Sunday, 4 January 2015

Marcus Aurelius, Philosopher

Originally written for, and published in, The Oxford Encyclopedia of Ancient Greece and Rome (2010).

Marcus Aurelius was not only an emperor; he was also a philosopher. His interest in philosophy began at a young age, as his correspondence with the rhetorician Fronto indicates. One of Marcus’ tutors, Rusticus, introduced him to the philosophy of Stoicism and lent him a copy of the Discourses of Epictetus. This proved to be a decisive influence.

Although this interest in philosophy started very young, our only document for Marcus’ philosophy comes from his old age. The text that we now know as the Meditations was written in his final years, while on military campaign in Germania. The modern title Meditations dates only from the seventeenth century; the manuscript tradition offers the title To Himself (ta eis heauton). The earliest reference to this title dates to the ninth century and the original text may well have been untitled. This should come as no surprise, however, as the Meditations appear to be simply the private notebooks of the Emperor, containing a mixture of passing thoughts, memorable sayings, quotations from his reading, along with passages of more extended philosophical reflection. The twelve books of the Meditations have no obvious structure, although the first book differs from the rest, taking the form of an autobiographical record of Marcus’ debts to others, and this book may have been composed separately.

A number of themes emerge out of the remaining eleven books of the Meditations. Marcus repeatedly exhorts himself to analyse his impressions, to see himself as but one small part of Nature, and to act rightly. These three themes correlate with the three parts of Stoic philosophy – logic, physics, and ethics – although Marcus never explicitly puts it in those terms. These three themes, like the three parts of Stoic philosophy, are intimately connected to one another. Thus acting rightly requires that one does not assent to false impressions and that one understands one’s place within Nature.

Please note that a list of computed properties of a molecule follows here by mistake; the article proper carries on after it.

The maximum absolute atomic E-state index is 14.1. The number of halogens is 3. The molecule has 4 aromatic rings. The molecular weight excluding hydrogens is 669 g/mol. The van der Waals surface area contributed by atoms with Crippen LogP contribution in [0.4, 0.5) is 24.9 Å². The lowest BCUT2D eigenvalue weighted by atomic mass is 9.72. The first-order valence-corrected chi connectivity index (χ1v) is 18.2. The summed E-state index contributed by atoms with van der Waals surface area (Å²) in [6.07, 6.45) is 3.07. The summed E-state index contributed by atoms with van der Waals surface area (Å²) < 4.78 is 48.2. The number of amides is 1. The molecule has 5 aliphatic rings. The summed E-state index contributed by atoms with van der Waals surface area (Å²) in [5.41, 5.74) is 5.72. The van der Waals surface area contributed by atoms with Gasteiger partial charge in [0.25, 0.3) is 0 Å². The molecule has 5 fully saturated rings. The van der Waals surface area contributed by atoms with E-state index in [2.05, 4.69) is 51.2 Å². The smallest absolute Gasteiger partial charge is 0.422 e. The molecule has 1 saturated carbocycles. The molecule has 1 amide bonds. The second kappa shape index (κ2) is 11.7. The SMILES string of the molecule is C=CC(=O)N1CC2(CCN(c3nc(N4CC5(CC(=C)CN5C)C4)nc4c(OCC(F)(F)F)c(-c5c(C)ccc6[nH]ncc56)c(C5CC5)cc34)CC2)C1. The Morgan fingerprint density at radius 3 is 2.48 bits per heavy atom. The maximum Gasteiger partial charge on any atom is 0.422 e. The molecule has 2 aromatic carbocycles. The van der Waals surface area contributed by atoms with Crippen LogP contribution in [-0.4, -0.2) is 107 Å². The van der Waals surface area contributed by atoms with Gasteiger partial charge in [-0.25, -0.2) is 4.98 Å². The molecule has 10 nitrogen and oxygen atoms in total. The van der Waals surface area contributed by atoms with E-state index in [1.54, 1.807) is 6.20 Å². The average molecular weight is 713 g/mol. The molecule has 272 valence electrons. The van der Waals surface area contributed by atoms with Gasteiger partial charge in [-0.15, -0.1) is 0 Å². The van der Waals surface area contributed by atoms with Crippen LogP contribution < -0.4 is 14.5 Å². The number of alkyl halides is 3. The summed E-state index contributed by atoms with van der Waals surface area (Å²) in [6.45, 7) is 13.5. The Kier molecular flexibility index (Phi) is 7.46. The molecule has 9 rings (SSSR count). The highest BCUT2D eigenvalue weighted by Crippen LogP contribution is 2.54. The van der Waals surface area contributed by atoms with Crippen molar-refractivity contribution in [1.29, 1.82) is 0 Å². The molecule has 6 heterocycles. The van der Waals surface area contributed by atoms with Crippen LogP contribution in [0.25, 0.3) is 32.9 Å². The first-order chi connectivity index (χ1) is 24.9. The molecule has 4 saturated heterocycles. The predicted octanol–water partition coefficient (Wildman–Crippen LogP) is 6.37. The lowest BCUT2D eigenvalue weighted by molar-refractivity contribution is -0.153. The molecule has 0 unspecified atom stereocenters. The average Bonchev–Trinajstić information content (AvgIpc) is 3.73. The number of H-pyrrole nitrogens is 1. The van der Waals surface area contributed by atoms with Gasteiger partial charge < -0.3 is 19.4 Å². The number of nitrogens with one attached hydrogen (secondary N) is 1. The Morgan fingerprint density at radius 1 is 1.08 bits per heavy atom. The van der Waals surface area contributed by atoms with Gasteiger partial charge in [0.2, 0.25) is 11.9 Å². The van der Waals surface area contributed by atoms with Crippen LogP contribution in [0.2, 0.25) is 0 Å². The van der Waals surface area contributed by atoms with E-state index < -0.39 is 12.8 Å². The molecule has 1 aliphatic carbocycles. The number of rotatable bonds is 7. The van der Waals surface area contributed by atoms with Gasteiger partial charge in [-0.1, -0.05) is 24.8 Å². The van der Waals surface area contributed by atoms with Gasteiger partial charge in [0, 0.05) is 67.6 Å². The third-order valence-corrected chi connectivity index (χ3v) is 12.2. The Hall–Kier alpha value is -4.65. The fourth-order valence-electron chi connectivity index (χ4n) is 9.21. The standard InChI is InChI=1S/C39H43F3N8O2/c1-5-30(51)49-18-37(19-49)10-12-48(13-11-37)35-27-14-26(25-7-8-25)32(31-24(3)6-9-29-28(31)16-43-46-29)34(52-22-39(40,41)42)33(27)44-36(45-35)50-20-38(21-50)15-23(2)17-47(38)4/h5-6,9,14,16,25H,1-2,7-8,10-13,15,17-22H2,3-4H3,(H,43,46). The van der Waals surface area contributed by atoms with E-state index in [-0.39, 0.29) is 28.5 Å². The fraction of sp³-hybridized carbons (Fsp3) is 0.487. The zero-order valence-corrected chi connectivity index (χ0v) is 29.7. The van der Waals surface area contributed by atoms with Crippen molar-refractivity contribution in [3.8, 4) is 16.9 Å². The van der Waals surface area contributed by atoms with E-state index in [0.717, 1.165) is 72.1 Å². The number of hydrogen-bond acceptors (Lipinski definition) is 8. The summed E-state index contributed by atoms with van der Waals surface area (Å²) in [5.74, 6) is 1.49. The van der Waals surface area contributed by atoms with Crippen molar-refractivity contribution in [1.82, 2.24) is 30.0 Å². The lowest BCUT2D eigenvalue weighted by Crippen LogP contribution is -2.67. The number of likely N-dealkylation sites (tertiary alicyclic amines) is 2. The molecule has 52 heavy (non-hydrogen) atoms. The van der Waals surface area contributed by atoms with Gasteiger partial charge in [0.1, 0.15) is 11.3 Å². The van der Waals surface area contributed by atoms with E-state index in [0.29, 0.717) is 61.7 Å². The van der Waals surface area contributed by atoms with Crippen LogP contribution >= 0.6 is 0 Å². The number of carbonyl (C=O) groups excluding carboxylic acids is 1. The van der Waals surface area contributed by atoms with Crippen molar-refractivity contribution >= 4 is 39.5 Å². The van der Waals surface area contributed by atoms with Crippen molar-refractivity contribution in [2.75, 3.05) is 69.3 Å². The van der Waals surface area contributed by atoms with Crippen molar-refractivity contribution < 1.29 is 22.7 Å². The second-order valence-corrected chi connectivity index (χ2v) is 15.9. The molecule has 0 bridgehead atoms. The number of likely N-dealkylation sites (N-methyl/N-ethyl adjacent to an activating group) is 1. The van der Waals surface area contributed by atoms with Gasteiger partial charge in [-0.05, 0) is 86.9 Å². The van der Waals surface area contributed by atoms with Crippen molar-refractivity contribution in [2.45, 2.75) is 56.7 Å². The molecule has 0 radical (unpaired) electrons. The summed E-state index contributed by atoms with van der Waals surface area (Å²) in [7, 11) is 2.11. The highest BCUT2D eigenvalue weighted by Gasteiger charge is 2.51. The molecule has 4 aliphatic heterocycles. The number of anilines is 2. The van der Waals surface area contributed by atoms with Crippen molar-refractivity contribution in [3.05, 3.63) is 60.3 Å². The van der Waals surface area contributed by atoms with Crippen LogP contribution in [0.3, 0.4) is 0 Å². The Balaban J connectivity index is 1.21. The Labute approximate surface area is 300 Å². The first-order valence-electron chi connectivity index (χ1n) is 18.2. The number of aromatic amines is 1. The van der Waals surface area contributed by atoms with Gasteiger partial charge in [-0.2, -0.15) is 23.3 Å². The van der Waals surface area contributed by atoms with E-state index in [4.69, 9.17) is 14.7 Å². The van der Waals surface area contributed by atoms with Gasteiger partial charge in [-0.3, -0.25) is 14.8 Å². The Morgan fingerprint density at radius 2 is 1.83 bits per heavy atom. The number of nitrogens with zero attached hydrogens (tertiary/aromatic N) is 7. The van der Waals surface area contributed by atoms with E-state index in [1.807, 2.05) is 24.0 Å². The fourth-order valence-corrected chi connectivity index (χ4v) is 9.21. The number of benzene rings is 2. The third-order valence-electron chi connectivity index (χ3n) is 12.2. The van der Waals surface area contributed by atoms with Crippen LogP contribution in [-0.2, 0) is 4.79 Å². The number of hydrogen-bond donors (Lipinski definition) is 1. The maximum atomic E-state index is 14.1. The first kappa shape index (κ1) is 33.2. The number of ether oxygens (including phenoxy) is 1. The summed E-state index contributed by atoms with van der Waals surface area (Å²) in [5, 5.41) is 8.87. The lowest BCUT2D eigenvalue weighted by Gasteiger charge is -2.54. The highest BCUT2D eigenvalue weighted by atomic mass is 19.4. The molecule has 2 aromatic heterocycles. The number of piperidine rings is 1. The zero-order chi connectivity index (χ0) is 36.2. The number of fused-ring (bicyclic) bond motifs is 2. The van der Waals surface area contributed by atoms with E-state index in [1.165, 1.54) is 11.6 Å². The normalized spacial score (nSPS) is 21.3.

The most striking passages in the Meditations express the second of these themes, urging us to approach human life – and, in particular, human vanities – from a much wider cosmic perspective. Everyday human concerns and ambitions seem trivial and inconsequential when seen against the background of the vast impersonal flows of matter that constitute the Cosmos. By embracing this sort of cosmic perspective Marcus wants to emphasize that everything that is apparently stable is in fact in a process of continual transformation. The Cosmos is an endless cycle of birth and death, creation and destruction. Human life – indeed all of human civilization – is merely a momentary slowing down of these larger impersonal cosmic processes. Much of our emotional distress and many of our ethical failings result from our inability to acknowledge this basic fact. But if we analyse our impressions correctly (using logic) and understand our place within Nature (with physics), then we shall learn to act appropriately (ethics).

Marcus’ philosophical worldview is ultimately Stoic, although the Meditations do not record any detailed engagements with the technical aspects of Stoic philosophy. Some readers have detected sympathies towards both Epicurean and Platonic ideas in his work, but more often than not these reflect ambiguous forms of expression rather than a deliberate philosophical eclecticism. In a number of places Marcus seems unable to choose between Stoic pantheism and Epicurean atomism but this agnosticism is probably the prudent response of one who claims no expertise in the details of the physical theory of either school. He is, however, committed to a doctrine of universal flux and, like the earlier Stoics, is an admirer of the Presocratic philosopher Heraclitus.

The ethical thrust of the Meditations focuses on the two inter-related themes of avoiding attachments to particulars and escaping irrational emotions, both central Stoic ideas. No externals are good or bad in themselves, and so they should neither be coveted nor feared; only a virtuous state of mind is genuinely good. Consequently the primary philosophical task for Marcus is to take care of his soul, which involves analysing his impressions closely in order to make sure he does not make any false judgements. But beyond these more formal philosophical themes, the Meditations are above all else an attempt by an old man to come to terms with the inevitability of his own impending death. Marcus continually reminds himself that his fame and reputation will ultimately be forgotten in the eternity of time and that all he can hold on to for sure is the present living moment.

The Meditations do not appear to have circulated widely after Marcus’ death. They are mentioned in passing by Themistius in the fourth century, it is reported that Arethas of Caesarea possessed a copy around the end of the ninth century, and they are noted in the Byzantine lexicon Suda some fifty years later. Marcus was read a little more widely during the Renaissance but the first printed edition was relatively late, in 1559. It was not until the late seventeenth century that the Meditations became widely known and they reached their height of popularity in the late nineteenth century. Out of vogue in the mid twentieth century, the Meditations are now receiving renewed attention.

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